A student posts a message on the "Strength Wall" at the UCalgary Strong Festival at the University of Calgary in Calgary

‘A really hard day’: Calgary mayor reflects on anniversary of mass murder

Bouquets of flowers, dozens of candles and an unsigned note pinned to a tree were reminders left Wednesday outside a home where five young people were stabbed to death a year ago.

CALGARY — Bouquets of flowers, dozens of candles and an unsigned note pinned to a tree were reminders left Wednesday outside a home where five young people were stabbed to death a year ago.

“I did not know any of you when you were alive, but I am very grateful to be able to learn more about all of you now in the wake of this tragedy,” read the note underneath photos of the victims.

“You all lived good, happy, respectful lives. From the outpouring of emotion, and from all the words I have read, your friends and family were very proud of you. I feel very proud to have had such amazing young people amongst us.

“None of you deserved this. None of you will be forgotten. Go in peace.”

Last April, the four-bedroom home with stucco and blue siding was surrounded by yellow police tape. On Wednesday, two trucks sat in the driveway and the tree-lined street was silent.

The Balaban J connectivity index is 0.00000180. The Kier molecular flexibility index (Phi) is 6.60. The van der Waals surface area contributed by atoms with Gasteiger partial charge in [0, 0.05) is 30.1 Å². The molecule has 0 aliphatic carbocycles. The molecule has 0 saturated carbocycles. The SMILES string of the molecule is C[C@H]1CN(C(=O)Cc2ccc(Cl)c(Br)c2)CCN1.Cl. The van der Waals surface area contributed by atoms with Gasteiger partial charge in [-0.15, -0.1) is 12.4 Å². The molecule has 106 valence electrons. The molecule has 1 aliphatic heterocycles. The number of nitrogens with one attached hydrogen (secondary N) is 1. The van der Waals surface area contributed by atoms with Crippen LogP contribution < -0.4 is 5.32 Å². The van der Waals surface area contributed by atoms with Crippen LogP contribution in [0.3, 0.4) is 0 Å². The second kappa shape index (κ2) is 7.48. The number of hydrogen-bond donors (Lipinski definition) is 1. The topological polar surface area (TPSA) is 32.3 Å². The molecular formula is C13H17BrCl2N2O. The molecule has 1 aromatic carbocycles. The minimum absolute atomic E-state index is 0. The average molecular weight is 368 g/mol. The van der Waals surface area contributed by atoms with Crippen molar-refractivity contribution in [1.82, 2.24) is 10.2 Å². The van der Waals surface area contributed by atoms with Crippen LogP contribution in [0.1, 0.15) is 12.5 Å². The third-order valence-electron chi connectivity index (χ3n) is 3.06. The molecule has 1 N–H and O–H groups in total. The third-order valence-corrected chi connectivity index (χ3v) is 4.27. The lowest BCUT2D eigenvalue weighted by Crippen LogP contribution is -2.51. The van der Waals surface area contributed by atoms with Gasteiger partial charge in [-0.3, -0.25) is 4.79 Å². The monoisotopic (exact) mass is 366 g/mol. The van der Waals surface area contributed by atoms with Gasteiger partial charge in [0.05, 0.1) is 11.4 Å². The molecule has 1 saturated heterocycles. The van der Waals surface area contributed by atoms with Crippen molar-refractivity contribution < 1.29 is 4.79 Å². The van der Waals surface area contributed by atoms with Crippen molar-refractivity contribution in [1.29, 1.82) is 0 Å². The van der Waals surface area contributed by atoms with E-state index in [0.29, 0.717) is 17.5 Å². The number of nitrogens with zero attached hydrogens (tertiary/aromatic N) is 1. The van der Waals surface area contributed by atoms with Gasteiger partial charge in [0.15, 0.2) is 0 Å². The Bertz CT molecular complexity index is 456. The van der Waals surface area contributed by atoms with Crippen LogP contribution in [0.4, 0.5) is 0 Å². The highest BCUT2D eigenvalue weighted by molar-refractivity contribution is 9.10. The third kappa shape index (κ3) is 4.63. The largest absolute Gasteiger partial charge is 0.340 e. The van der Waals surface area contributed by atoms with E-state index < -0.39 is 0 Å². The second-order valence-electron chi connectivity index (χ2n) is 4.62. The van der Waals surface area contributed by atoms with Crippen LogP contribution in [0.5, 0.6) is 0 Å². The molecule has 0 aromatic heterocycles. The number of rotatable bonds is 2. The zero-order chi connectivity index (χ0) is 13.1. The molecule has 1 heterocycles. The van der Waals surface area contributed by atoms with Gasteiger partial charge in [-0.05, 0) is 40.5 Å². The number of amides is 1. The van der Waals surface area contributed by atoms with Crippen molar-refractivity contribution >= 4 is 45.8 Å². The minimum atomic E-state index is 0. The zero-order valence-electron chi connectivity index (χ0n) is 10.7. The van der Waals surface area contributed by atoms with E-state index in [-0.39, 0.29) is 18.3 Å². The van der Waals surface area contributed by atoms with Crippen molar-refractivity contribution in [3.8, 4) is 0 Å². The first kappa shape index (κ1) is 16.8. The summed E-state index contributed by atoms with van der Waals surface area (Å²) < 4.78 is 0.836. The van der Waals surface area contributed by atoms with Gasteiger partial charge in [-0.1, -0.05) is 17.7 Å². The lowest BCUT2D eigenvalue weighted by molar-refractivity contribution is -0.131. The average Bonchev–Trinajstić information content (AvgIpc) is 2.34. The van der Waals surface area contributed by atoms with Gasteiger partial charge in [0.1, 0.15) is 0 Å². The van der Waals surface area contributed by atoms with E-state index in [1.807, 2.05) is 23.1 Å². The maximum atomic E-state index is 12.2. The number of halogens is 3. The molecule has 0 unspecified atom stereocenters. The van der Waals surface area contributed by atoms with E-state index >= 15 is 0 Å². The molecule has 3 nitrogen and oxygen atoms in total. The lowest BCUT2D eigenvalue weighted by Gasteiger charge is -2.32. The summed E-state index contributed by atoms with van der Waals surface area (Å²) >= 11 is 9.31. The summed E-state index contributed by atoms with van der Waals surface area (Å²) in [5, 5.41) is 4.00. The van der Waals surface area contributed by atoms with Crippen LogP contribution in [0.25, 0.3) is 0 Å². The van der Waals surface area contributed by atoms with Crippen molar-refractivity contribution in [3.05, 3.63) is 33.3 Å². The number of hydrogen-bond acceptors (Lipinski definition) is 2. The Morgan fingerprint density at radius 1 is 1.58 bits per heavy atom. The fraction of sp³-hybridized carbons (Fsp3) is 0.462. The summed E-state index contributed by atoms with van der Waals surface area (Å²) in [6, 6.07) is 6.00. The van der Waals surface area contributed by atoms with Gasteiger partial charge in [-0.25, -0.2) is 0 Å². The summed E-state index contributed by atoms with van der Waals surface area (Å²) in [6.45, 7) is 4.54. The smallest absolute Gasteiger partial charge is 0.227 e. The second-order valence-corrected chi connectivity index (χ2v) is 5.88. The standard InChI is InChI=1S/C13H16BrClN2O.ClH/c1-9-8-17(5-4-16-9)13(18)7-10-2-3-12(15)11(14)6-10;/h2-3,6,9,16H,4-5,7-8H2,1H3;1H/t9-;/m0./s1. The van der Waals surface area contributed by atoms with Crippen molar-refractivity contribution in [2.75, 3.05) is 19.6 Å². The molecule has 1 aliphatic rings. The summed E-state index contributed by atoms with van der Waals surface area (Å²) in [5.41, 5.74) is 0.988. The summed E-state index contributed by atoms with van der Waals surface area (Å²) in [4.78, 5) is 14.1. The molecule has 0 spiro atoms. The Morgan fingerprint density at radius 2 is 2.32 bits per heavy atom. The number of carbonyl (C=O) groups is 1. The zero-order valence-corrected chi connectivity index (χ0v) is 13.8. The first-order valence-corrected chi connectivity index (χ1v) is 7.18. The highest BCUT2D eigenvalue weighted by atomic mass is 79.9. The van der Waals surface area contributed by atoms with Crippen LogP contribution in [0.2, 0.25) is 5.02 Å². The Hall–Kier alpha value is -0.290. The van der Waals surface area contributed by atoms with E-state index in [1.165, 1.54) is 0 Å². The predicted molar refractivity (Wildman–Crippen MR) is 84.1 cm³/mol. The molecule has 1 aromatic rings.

Lawrence Hong, 27; Josh Hunter, 23; Kaitlin Perras, 23; Zackariah Rathwell, 21; and Jordan Segura, 22, were at a house party to mark the end of the school year when they were attacked by an individual who was an invited guest.

Calgary Mayor Naheed Nenshi attended a private memorial service, which included friends and families of the victims.

“It’s a hard day. It’s a really hard day,” he said.

“I asked them all how have things been going and how are you doing? As one can expect it varies. There are good days and bad days and it was a tough day for many of them,” he said.

“Universally they are happy to remember the support they received from the other young people, from the friends of those we lost and from the community as a whole.”

The University of Calgary marked the anniversary by announcing a new festival to be called UCalgaryStrong and which is to focus on fostering student well-being and resiliency.

“This is a day … that you don’t want to have to relive,” said university president Elizabeth Cannon.

“It was tragic for us on campus, but also for all of Calgary, and certainly nationwide. The last year has been a roller-coaster. We had a lot of ups and downs.”

Students’ union president Jarett Henry said no one was immune to what happened.

“It’s been tough. I remember waking up last year with phone calls and texts from my mum and friends asking what happened, where are you and are you OK?” he recalled.

“I think every single student on campus had that experience and we’ve been living with it ever since.”

Matthew de Grood, the son of a veteran Calgary police officer, faces five counts of first-degree murder.

A date for his trial is to be set next month.

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